Monday, May 7, 2007

Note Taken...Kinda

Well there ended up being quite a bit of response on the Essential 12 list so I’ll tackle that first.

Aside from one reader noting a spelling error on number 10 and another arguing that Emo and Industrial cannot both be used in reference to NIN, there were some interesting points raised. I have to agree that the true term Emo, does not apply to NIN, as Emo is for bands like the Cure. But just like Indie, the term has grown broad and vague in use.

Points of note included a dislike of Public Enemy making the list, and finding a better Phish song. I stand by both, for the most part. I am not a fan of Public Enemy and I think Fee is a relatively weak song. I do feel both served their purpose. Personally I don’t care for rap, I’m more of a true hip-hop fan and would rather have A Tribe Called Quest on the list. Their exclusion came only due to my difficulty in finding a defining song for them. Fee was an early success for Phish on a double album for a relatively unknown band. Aside from Dead fans and some college kids in New England most had never heard this new generation of Jam and for better or worse, Fee got the same kids buying Dave Matthews and Hootie CD’s to notice the Vermont crew. From there bands like Widespread became more accessible.

There was also a mention for PM Dawn, which interesting in and of itself, doesn’t make my list.

Some that missed the mark and came highly suggested:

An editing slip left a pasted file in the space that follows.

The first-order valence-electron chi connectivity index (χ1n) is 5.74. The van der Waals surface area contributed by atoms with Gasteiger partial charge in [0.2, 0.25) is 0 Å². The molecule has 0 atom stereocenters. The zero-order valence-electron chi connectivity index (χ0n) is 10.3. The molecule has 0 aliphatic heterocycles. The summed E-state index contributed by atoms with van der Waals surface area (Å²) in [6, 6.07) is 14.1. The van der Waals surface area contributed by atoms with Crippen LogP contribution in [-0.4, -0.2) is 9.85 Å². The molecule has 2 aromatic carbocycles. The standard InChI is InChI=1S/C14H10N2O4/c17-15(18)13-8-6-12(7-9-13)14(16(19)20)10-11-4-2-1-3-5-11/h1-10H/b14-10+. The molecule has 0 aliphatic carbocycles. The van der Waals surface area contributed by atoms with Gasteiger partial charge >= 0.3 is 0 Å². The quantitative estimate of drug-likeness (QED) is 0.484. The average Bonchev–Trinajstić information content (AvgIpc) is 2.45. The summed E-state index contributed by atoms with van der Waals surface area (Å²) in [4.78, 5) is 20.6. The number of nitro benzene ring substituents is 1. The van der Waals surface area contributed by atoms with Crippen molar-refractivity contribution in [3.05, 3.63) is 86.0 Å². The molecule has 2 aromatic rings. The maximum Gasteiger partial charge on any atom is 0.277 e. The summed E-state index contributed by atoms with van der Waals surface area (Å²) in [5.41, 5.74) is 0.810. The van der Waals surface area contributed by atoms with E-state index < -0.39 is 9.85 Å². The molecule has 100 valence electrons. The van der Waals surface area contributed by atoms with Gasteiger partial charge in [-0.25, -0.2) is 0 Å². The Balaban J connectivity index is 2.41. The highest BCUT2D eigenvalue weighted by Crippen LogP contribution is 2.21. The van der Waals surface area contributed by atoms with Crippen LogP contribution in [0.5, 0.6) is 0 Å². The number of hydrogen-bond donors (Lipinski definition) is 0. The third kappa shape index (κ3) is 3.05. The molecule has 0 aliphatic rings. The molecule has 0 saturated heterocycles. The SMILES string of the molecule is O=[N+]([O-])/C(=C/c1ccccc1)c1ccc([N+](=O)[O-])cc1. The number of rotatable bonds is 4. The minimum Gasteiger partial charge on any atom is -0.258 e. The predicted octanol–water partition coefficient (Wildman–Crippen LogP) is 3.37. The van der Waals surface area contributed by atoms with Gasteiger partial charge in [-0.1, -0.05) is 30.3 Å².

LongviewGreen Day
Summer Babe
Push ItTLC
Block Rockin’ BeatsChemical Brothers
Enter Sandman
I Got DrunkUncle Tupelo
Each of these raises an interesting discussion about their respective impact on music.

TLC lead the way for numerous R&B girl groups, but they did roll off the success of Salt ‘N Peppa, so it’s tough to tag them as essential.

Longview, Summer Babe and Loser are amazing songs and launched big careers, but for each of these there was a Rancid, REM and Flaming Lips with a hit that came first to introduce or reintroduce the genre.

I Got Drunk is considered by many to be the defining birth of Alt Country and spawned no end of good bands from Wilco to Ryan Adams. A worthy suggestion.

Block Rockin’ Beats is the first big Techno single in the US and in retrospect should be on the list. Perhaps swap with Public Enemy.

Enter Sandman, although one of the biggest rock songs of all time and certainly a staple of this era certainly was not groundbreaking. Power rock songs and awesome Metallica songs had been around for a while by this point.

Crazy, one of my more hated songs, did have massive implications on the radio for years to come. Not only did Aerosmith subject us to about 12 more songs that sounded just like this, it spawned an influx of crap sappy love songs from once worthwhile rock bands.

I enjoyed the interest this sparked and will continue this side story leading up to modern day music, notably the Indie rock scene.

Keep the feedback coming and don’t be afraid to post a comment for others to see. The comments are always at the end of the post; just click the link and type away.

Friday’s Modest Mouse gig to be reviewed soon.

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